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Today’s LA Times story, “Economic strife drives Latino vote,” details the percentage points that Latino votes are likely to swing the outcome of the election in key Western battleground states. According to the article:
Latinos make up 32.4% of registered voters in New Mexico, 11.4% in Nevada and 9.9% in Colorado. The institute examined data from eight polling firms and found that Obama’s lead over McCain in Nevada would be 42.4% to 40.7% without Latino voters — a difference that’s within the margin of error. Include Latino voters, however, and Obama’s lead grows to 50%, versus 43% for McCain. […]
In New Mexico, McCain has a 4-point lead without Latino voters, and Obama has an 8-point lead with the Latino vote. And in Colorado, a statistical tie without Latinos jumps to 51% for Obama versus 45% for McCain when Latinos are included.
But while the LA Times is right in stressing the importance of the economy to Latino voters, it misses a major piece of the puzzle when it comes to what is driving this new demographic. The significantly larger Latino and immigrant citizen turnout we’re set to see this year is also a direct result of large-scale voter mobilization efforts by campaigns and organizations like the We Are America Alliance.
In the wake of the 2006 and 2007 immigration marches, new citizens and their children are mobilizing once again. They are fed up with an immigration debate that has turned them into scapegoats for all our nation’s ills while failing to fix our ailing immigration system.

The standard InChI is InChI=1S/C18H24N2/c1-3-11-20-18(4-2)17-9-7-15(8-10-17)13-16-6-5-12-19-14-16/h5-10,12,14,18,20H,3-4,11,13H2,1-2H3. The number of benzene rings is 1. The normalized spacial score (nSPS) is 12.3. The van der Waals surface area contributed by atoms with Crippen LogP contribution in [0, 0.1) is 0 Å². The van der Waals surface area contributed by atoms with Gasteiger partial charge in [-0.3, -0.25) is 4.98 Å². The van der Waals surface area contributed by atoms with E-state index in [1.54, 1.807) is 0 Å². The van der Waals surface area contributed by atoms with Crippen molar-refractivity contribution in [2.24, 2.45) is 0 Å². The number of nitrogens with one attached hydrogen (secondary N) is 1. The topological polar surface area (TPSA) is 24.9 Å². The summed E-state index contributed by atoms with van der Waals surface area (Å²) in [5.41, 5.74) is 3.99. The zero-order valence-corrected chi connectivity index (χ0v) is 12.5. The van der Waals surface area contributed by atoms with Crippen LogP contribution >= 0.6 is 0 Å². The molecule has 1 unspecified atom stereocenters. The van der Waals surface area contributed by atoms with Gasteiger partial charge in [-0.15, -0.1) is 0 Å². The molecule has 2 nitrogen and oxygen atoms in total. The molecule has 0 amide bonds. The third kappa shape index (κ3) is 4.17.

In short, these swing voters are being mobilized to the polls by the immigration issue, even if the economy remains a top priority for them.
According to the article: “The McCain campaign had hoped to grow support among conservative Latinos by emphasizing “family values” issues, such as his opposition to abortion and same-sex marriage, as well as the candidate’s history of support for comprehensive immigration overhaul. […]”
Well, new polling about the Latino Evangelical vote shows that , even among these most conservative of Latino voters (over 60% of whom voted for Bush in 2004), immigration, as an issue, is on par in importance with abortion, and more important than same-sex marriage.
According to the poll:
82.8 percent [of Latino Evangelicals] say a candidate’s position on immigration is important in determining their vote this year (54.6 percent say very important).
Candidates beware: come January, this new voting bloc will be demanding that the next president make real strides to bring his party on board to fix our dysfunctional immigration system, not just our dysfunctional economy.